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Lets go full-on DOOMSTER :D .. The coming recession & Ireland PLC?

robut

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Apr 6, 2008
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8,756
[ FULL-ON DOOMSTER :D ]

A bit of tongue and cheek with maybe a sprinkle of slight concern but these 3 articles appeared on my Twitter timeline this morning:

Recession May Loom for Next U.S. President No Matter Who That Is - Bloomberg Politics

Talk about a poisoned chalice. No matter who is elected to the White House in November, the next president will probably face a recession.

The 83-month-old expansion is already the fourth-longest in more than 150 years and starting to show some signs of aging as corporate profits peak and wage pressures build. It also remains vulnerable to a shock because growth has been so feeble, averaging just about 2 percent since the last downturn ended in June 2009.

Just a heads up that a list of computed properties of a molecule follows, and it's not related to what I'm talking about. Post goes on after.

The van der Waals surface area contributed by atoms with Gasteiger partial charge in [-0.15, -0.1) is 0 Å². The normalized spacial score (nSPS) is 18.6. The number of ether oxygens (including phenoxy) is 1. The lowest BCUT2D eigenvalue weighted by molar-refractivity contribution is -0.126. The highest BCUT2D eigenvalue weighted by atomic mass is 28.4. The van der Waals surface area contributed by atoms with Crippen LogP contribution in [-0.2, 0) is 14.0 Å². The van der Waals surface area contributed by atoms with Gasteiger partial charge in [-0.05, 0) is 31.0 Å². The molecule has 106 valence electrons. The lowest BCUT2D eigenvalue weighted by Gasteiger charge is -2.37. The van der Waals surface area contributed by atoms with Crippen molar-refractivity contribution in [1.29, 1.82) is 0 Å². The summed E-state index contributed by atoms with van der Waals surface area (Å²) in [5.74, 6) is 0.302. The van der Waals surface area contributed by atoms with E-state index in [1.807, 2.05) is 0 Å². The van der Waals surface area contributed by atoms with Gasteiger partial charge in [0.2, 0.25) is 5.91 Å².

All the signs point to a new recession

But if we are staggering towards an overdue downturn, we will be doing so in far worse shape, and with far less scope to respond, than in 2007 and 2008. We faltered then, and borrowed to the hilt to recover. If we falter again, we may discover that Osborne’s ‘recovery’ was another debt-fuelled mirage. And the hard work of actually fixing the UK economy still lies ahead.

Italy must choose between the euro and its own economic survival

Italy is running out of economic time. Seven years into an ageing global expansion, the country is still stuck in debt-deflation and still grappling with a banking crisis that it cannot combat within the paralyzing constraints of monetary union.

.. The global window is closing in any case. US wage growth will probably force the Federal Reserve to raise interest rates and wild speculation will certainly force China to rein in its latest credit boom. Italy will enter the next downturn - perhaps early next year - with every macro-economic indicator in worse shape than in 2008, and half the country already near political revolt.